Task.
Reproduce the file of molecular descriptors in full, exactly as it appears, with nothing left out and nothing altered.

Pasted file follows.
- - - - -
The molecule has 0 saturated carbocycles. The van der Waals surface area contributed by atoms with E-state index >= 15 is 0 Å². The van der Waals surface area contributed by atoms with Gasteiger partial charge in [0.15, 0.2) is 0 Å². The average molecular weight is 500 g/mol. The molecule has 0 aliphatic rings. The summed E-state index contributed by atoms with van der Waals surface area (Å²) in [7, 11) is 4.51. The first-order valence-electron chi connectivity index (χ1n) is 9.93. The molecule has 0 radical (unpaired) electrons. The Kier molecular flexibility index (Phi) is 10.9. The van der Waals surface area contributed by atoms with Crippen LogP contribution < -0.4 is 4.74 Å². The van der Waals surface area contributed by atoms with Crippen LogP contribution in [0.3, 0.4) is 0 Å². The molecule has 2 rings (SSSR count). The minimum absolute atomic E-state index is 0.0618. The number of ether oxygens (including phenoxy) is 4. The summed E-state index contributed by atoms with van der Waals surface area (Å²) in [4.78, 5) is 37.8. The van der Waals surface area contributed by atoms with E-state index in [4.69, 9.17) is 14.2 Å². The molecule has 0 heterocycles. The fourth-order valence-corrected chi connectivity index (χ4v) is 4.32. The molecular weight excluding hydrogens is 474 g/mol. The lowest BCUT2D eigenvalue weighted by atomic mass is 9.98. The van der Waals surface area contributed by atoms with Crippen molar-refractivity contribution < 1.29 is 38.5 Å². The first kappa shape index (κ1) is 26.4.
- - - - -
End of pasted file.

The molecule has 0 saturated carbocycles. The van der Waals surface area contributed by atoms with E-state index >= 15 is 0 Å². The van der Waals surface area contributed by atoms with Gasteiger partial charge in [0.15, 0.2) is 0 Å². The average molecular weight is 500 g/mol. The molecule has 0 aliphatic rings. The summed E-state index contributed by atoms with van der Waals surface area (Å²) in [7, 11) is 4.51. The first-order valence-electron chi connectivity index (χ1n) is 9.93. The molecule has 0 radical (unpaired) electrons. The Kier molecular flexibility index (Phi) is 10.9. The van der Waals surface area contributed by atoms with Crippen LogP contribution < -0.4 is 4.74 Å². The van der Waals surface area contributed by atoms with Crippen LogP contribution in [0.3, 0.4) is 0 Å². The molecule has 2 rings (SSSR count). The minimum absolute atomic E-state index is 0.0618. The number of ether oxygens (including phenoxy) is 4. The summed E-state index contributed by atoms with van der Waals surface area (Å²) in [4.78, 5) is 37.8. The van der Waals surface area contributed by atoms with E-state index in [4.69, 9.17) is 14.2 Å². The molecule has 0 heterocycles. The fourth-order valence-corrected chi connectivity index (χ4v) is 4.32. The molecular weight excluding hydrogens is 474 g/mol. The lowest BCUT2D eigenvalue weighted by atomic mass is 9.98. The van der Waals surface area contributed by atoms with Crippen molar-refractivity contribution < 1.29 is 38.5 Å². The first kappa shape index (κ1) is 26.4.